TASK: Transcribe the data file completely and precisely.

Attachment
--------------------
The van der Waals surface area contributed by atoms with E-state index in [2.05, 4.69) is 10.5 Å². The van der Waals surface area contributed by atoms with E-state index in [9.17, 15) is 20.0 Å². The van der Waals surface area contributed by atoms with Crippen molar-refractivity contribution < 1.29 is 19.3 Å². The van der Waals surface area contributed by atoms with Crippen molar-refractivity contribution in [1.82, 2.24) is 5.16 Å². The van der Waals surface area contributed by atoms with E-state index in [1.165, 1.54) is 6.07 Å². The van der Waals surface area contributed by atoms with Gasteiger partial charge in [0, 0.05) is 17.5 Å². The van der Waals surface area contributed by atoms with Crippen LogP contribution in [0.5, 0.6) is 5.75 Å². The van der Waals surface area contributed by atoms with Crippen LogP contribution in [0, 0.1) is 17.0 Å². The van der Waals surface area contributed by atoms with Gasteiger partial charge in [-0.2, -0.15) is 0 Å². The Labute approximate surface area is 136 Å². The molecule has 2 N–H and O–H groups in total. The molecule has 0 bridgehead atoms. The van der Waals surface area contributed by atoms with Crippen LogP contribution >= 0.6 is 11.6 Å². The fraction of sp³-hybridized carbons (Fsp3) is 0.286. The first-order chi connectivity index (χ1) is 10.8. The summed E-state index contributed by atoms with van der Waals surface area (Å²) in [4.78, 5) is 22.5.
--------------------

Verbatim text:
The van der Waals surface area contributed by atoms with E-state index in [2.05, 4.69) is 10.5 Å². The van der Waals surface area contributed by atoms with E-state index in [9.17, 15) is 20.0 Å². The van der Waals surface area contributed by atoms with Crippen molar-refractivity contribution < 1.29 is 19.3 Å². The van der Waals surface area contributed by atoms with Crippen molar-refractivity contribution in [1.82, 2.24) is 5.16 Å². The van der Waals surface area contributed by atoms with E-state index in [1.165, 1.54) is 6.07 Å². The van der Waals surface area contributed by atoms with Gasteiger partial charge in [0, 0.05) is 17.5 Å². The van der Waals surface area contributed by atoms with Crippen LogP contribution in [0.5, 0.6) is 5.75 Å². The van der Waals surface area contributed by atoms with Crippen LogP contribution in [0, 0.1) is 17.0 Å². The van der Waals surface area contributed by atoms with Gasteiger partial charge in [-0.2, -0.15) is 0 Å². The Labute approximate surface area is 136 Å². The molecule has 2 N–H and O–H groups in total. The molecule has 0 bridgehead atoms. The van der Waals surface area contributed by atoms with Crippen LogP contribution >= 0.6 is 11.6 Å². The fraction of sp³-hybridized carbons (Fsp3) is 0.286. The first-order chi connectivity index (χ1) is 10.8. The summed E-state index contributed by atoms with van der Waals surface area (Å²) in [4.78, 5) is 22.5.